In a recent study it has been reported that subjects who consumed large portions of Sugar as a total percentage of their daily calories are at a higher risk of succumbing to Cardiovascular disease. The study also concluded that frequent consumption of sugar containing beverages up to seven serving or more per week is also a reason for high cardiovascular disease mortality rate.

Americans consumed more sugar which added up the total calories and has been a cause of concern to health authorities. Experts have not been able to come to a consensus on a safe percentage of calories which must come from sugar. On one hand the Institute of Medicine recommends no more than 25%, whereas the World Health Organization recommends no more than 10%.

The study was conducted to find a relationship between cardiovascular disease mortality and the consumption of added sugar as a percentage of total daily calories in a nationally representative sample. The study revealed that those who consumed 20% of calories from added sugar had a higher risk of cardiovascular disease as compared to persons who consumed about 8% of total calories from added sugar. The study also revealed that those who consumed seven or more sugar-sweetened beverages per week are more likely to succumb to cardiovascular disease than those who consume one serving per week.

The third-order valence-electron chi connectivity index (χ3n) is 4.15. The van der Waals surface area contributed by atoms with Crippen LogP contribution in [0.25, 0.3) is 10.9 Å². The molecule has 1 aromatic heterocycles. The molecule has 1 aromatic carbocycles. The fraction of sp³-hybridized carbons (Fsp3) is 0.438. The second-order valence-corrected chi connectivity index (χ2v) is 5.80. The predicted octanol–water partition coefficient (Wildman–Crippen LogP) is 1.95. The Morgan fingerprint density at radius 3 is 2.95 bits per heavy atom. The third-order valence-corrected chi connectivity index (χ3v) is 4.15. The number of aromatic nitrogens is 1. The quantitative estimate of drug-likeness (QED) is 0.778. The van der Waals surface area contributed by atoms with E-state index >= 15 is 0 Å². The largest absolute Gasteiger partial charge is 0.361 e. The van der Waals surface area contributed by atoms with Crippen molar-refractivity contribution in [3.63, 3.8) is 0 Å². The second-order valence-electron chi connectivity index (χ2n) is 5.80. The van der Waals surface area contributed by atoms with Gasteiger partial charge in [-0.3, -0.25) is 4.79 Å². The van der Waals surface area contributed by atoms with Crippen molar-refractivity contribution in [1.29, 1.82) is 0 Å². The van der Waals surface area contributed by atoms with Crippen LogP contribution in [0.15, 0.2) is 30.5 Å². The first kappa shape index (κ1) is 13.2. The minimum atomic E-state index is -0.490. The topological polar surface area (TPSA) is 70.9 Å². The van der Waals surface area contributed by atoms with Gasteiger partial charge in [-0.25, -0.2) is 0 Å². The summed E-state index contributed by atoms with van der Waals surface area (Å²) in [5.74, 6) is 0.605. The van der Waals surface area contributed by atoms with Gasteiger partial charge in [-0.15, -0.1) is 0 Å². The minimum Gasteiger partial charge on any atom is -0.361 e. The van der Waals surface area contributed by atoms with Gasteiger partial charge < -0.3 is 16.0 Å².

The study consisted of a well-validated interview process for data collection from a number of participants. The researchers also made allowances for a number of variables and adjusted accordingly to ascertain if added sugar was an independent risk factor in cardiovascular disease mortality. The investigators relied on medical history to determine whether cardiovascular disease was the cause of death, which also can introduce uncertainty.

The study included subjects from National Health and Nutrition Examination Survey (NHANES) III Linked Mortality cohort, and data was collected from 1988-2006. A total of 11,733 participants were included in the study.

The study found that under three-fourths of adults consumed 10% or more of daily calories from added sugar. In the median follow up of 14.3 years there were 831 cardiovascular disease deaths documents during 163,039 person-years. After making allowances for a number of variables, including demographic and living style variables and analysis of the statistical division of the percentage of daily calories consumed from added sugar it was concluded that most US adults consume more added sugar than what can be termed as a healthy diet. A significant relationship between added sugar consumption and increased risk for cardiovascular disease mortality was established.

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